It makes complete sense to release a movie titled Ouija during Halloween. And it is not an original idea, either - horror movies are usually much appreciated during this season. In fact, even the title has already been used twice over the past decade or so. Then again, who really looks for originality in a horror thriller? If a movie manages to scare the living daylights out of you, nothing else matters - not the title, not the story, and definitely not the language.
What is unexpected, though, is that it is Hasbro, the American toy and board game company, that has decided to produce Ouija. There is a connection, of course - Ouija is a board game, of sorts - but it is still an unpredictable step to take, for a toy company.
Debbie (Shelley Hennig) has committed suicide, and her best friend, Laine (Olivia Cooke), is devastated. As young girls, they had played with an Ouija board, and although that did not yield any results then, Laine thinks it may be a way to contact the spirit of her dead friend, after she finds a similar board in Debbie's room.
Debbie's parents have left the house that they lived in, and Laine is willing to be the caretaker for a while. She calls over her sister Sarah (Ana Coto), as well as their friends Isabelle (Bianca A Santos), Pete (Douglas Smith) and Trevor (Daren Kagasoff), to use the Ouija board with her. To their shock, they receive a message via the planchette, and they are certain it is Debbie reaching out to them.
Then one of them gets killed, and it throws the rest of them into a frenzy. Unsure of what they did wrong, the surviving group of friends begins to explore the house that they are in. Soon, they discover secrets that they would have rather not known, as they get embroiled in a race against time to stop a malicious spirit from destroying more lives.
The story, as with most horror movie stories, is more than just predictable. It is dull. It follows the age-old formula of killing off the stereotypical characters (hot babe, stud, nerd etc.) before the protagonist figures out the mystery. Once the characters are sitting around the board, you know which one is going to die next. So not much mystery there, nor thrill.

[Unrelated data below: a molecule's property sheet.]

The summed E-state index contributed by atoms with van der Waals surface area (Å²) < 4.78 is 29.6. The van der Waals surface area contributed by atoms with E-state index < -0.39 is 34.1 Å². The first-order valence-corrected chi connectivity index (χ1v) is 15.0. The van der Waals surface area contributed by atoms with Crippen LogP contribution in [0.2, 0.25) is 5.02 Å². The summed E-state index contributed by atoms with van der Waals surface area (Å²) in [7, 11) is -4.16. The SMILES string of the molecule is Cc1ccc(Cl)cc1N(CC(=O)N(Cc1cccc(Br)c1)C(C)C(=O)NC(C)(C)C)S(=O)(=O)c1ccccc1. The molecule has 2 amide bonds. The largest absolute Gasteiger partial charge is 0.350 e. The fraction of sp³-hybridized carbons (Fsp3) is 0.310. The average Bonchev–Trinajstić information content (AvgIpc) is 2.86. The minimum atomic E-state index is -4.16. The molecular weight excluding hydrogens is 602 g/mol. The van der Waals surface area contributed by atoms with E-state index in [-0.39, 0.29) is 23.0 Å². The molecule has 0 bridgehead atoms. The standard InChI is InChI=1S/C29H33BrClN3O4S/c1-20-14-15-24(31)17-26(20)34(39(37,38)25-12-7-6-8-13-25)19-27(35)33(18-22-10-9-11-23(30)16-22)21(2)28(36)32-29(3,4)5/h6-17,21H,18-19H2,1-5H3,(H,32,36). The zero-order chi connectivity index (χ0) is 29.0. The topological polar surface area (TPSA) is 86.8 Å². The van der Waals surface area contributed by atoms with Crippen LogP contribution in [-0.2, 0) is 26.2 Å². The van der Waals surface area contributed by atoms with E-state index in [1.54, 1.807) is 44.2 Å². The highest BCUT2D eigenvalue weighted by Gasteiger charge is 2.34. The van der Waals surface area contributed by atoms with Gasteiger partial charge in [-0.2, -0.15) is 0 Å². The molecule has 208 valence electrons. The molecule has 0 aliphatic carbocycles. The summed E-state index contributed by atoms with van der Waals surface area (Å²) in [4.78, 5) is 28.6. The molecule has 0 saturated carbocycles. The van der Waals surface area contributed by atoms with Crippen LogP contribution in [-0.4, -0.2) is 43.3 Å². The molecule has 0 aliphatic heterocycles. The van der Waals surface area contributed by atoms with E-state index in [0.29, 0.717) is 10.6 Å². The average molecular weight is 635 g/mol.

As for the plot points, besides being exactly where you think they will be, they do not add to the intrigue that should be inherent in a horror movie. You really do not want to know, after a point, what happened to Debbie, or even what ails the house. And it is a relief when the characters are killed, because you know you are closer to the end of the movie. Even the sudden twist, unexpected as it is, does not make much sense. The dialogues are monotonous and the fear factor is almost negligible. The whole movie is a half-baked attempt at trying to get you to care about the characters, but you realise you cannot.
The actors do their jobs rather listlessly. Olivia Cooke takes her role as the lead very seriously, and she at least seems sincere. The others just play along without much enthusiasm. The introduction of Vivis Colombetti as the grandmother provides a welcome relief, and the senior actor does her best to raise the standard of the movie, but the screenplay fails her.
The production design is gritty, but nothing spectacular. The whole visual presentation, including the camera work and the costumes, seems to be put together rather indifferently. There are some glimpses of good work in the sound effects, but nothing to write home about. As for the special effects, the less said the better. It is not a very long movie, and the editing is decent, but the film still manages to drag on forever.
The lacklustre movie is a disappointment for those who are looking for some thrills on Halloween. We suggest you visit, on DVD, some of the old slasher movies from the beginning of the century. They still make for better viewing than Ouija, a lame attempt, at best, to thrill you.